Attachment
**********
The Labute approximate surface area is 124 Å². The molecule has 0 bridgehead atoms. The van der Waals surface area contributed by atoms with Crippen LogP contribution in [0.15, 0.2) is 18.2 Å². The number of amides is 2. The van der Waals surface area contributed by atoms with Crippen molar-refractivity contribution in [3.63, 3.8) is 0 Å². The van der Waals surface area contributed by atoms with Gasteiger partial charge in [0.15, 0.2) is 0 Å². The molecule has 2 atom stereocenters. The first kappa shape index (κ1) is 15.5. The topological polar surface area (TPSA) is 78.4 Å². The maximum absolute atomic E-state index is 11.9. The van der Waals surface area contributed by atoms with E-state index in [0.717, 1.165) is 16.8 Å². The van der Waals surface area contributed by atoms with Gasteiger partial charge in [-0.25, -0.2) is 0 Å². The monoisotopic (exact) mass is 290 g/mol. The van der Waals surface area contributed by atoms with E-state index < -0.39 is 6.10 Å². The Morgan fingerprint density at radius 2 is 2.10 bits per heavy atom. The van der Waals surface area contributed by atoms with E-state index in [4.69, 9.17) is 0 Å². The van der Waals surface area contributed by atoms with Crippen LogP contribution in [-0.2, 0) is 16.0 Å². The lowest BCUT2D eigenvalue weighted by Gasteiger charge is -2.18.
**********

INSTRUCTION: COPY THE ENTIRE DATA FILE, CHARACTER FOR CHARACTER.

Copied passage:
The Labute approximate surface area is 124 Å². The molecule has 0 bridgehead atoms. The van der Waals surface area contributed by atoms with Crippen LogP contribution in [0.15, 0.2) is 18.2 Å². The number of amides is 2. The van der Waals surface area contributed by atoms with Crippen molar-refractivity contribution in [3.63, 3.8) is 0 Å². The van der Waals surface area contributed by atoms with Gasteiger partial charge in [0.15, 0.2) is 0 Å². The molecule has 2 atom stereocenters. The first kappa shape index (κ1) is 15.5. The topological polar surface area (TPSA) is 78.4 Å². The maximum absolute atomic E-state index is 11.9. The van der Waals surface area contributed by atoms with E-state index in [0.717, 1.165) is 16.8 Å². The van der Waals surface area contributed by atoms with Gasteiger partial charge in [-0.25, -0.2) is 0 Å². The monoisotopic (exact) mass is 290 g/mol. The van der Waals surface area contributed by atoms with E-state index < -0.39 is 6.10 Å². The Morgan fingerprint density at radius 2 is 2.10 bits per heavy atom. The van der Waals surface area contributed by atoms with E-state index in [4.69, 9.17) is 0 Å². The van der Waals surface area contributed by atoms with Crippen LogP contribution in [-0.2, 0) is 16.0 Å². The lowest BCUT2D eigenvalue weighted by Gasteiger charge is -2.18.